I remember when I was pregnant with Jayde and how things weren’t any different from when I wasn’t pregnant. Well 16 years and a totally different pregnancy bring a totally different set of issues! There are days when I still find it hard to believe that this FINALLY worked. I have said since the beginning that things happen when they are meant to and that it will work when it was meant to work.

When I saw the first ultrasound and saw the heart beating, I was just dumbfounded. I couldn’t believe it had finally worked. I asked the ultrasound tech if they were really sure what we were seeing was a strong steady heart beat. I still can’t believe that I asked that question. I knew the answer but it was still so hard to believe it had worked.

I’ve heard stories of other people being so sick and I couldn’t really relate because my pregnancy with Jayde was super easy. This pregnancy; however, is totally different. I figured that I was pregnant when I couldn’t stay awake for more than a few hours at a time but I didn’t want to get my hopes up. When it was confirmed that the pregnancy was real I was still extra cautious because I wanted to ensure I did everything to protect this baby for Ronen and Gadi.

A month went by and I was still needing multiple naps each day and I was going to bed right after dinner each night. Then to top it off EVERYTHING was making me sick. Smells, movement, eating, the thought of eating or moving. EVERYTHING! Since I didn’t have any sickness with Jayde, I feel that I was just being over-dramatic and whiny. I was able to find foods that I could eat safely (pasta and vegetables) and was able to find the foods to avoid (everything but pasta and vegetables) and was working on getting through the first trimester.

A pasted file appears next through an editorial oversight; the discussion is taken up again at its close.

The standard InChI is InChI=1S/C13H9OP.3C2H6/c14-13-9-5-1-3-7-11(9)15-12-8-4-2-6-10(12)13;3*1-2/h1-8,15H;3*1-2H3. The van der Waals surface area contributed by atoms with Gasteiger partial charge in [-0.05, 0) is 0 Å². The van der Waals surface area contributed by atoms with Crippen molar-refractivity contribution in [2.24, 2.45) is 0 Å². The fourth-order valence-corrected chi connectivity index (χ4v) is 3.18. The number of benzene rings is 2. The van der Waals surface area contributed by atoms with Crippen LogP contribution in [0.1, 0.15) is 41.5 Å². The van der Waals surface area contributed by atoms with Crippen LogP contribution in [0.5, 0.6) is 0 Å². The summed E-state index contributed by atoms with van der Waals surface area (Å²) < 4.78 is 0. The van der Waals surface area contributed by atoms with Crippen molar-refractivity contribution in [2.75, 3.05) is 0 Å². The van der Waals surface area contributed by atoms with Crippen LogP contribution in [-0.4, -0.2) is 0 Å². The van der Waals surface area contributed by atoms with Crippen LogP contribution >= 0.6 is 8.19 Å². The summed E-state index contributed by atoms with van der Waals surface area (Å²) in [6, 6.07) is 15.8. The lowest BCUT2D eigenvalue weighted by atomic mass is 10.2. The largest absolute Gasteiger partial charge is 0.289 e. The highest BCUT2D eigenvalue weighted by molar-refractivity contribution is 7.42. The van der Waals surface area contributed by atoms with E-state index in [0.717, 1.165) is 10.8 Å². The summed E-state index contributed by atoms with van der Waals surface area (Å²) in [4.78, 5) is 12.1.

Fast forward two months and here I am, still pregnant! Did you read that? Still pregnant. This baby knows the time is right and that Ronen and Gadi need this baby. I still have the same issues with continuous nausea and still have the issues with all of the same foods I had previously. I’m still taking daily naps but manage to only need one nap per day. Maybe it’s my age or maybe it’s because I’ve not been successfully pregnant in over 16 years that make this pregnancy so different. The only thing that is the same is that you really can’t tell that I’m pregnant yet. I’m currently one pound under my pre implant weight and I am still able to wear the jeans I was wearing prior to getting implanted.

We have done all the necessary testing and found out that this baby is perfectly healthy. Excessively active, but perfectly healthy. The Nuchal Translucency test indicated that the chances of Down’s Syndrome are 1 in over 10,000 and the same chances for Trisomy.  I’ve also found out the gender but I can’t indicate on here because Ronen and Gadi don’t know yet.

I will be traveling to Israel to visit them at the end of October for ten days and I will let them in on the little secret then. It’s harder not using gender specific indicators when I’m the only one that knows the gender than I thought it was going to be. When I am there, they will have a cake cutting party so that everyone finds out the gender at the same time.

Next week will mark week 16. It’s still crazy to think I’m nearly half way there. I really can’t wait until Ronen and Gadi have this baby to take home with them. I think they will make such amazing parents and this baby will never have a lack of love in his/her life.

Family, Surrogacy, Uncategorized

The Reason For Silence…..

More often than not I’ve found that silence is my best form of therapy. I’ve come across this yet again. I’ve been silent partly because I didn’t know what to write and partly because I needed to keep it inside for just a bit longer. Ronen and Gadi needed to make the decision to use a different surrogate based on the multiple failures in our program. The doctor has indicated it had nothing to do with me as well as Ronen and Gadi indicating it would take them years to find another match as incredible as ours. Instead of letting the hurt out, I just kept it close to my heart where I still owned it. I had control over my emotions when everything was locked up inside and I didn’t need to talk about it.